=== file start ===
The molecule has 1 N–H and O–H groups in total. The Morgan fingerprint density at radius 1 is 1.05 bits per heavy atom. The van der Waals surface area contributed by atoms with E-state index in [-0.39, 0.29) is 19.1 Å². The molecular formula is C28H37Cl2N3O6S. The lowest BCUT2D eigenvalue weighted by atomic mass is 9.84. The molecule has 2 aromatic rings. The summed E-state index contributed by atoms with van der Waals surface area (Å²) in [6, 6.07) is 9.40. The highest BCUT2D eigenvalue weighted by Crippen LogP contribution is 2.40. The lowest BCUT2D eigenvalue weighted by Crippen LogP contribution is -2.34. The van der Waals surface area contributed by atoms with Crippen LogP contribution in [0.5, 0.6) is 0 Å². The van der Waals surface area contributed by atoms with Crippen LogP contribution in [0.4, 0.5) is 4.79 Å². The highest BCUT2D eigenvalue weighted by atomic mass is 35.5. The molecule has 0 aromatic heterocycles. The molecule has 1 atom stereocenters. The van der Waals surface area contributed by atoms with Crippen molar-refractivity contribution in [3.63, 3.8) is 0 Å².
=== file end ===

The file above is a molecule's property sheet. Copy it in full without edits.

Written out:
The molecule has 1 N–H and O–H groups in total. The Morgan fingerprint density at radius 1 is 1.05 bits per heavy atom. The van der Waals surface area contributed by atoms with E-state index in [-0.39, 0.29) is 19.1 Å². The molecular formula is C28H37Cl2N3O6S. The lowest BCUT2D eigenvalue weighted by atomic mass is 9.84. The molecule has 2 aromatic rings. The summed E-state index contributed by atoms with van der Waals surface area (Å²) in [6, 6.07) is 9.40. The highest BCUT2D eigenvalue weighted by Crippen LogP contribution is 2.40. The lowest BCUT2D eigenvalue weighted by Crippen LogP contribution is -2.34. The van der Waals surface area contributed by atoms with Crippen LogP contribution in [0.5, 0.6) is 0 Å². The van der Waals surface area contributed by atoms with Crippen LogP contribution in [0.4, 0.5) is 4.79 Å². The highest BCUT2D eigenvalue weighted by atomic mass is 35.5. The molecule has 0 aromatic heterocycles. The molecule has 1 atom stereocenters. The van der Waals surface area contributed by atoms with Crippen molar-refractivity contribution in [3.63, 3.8) is 0 Å².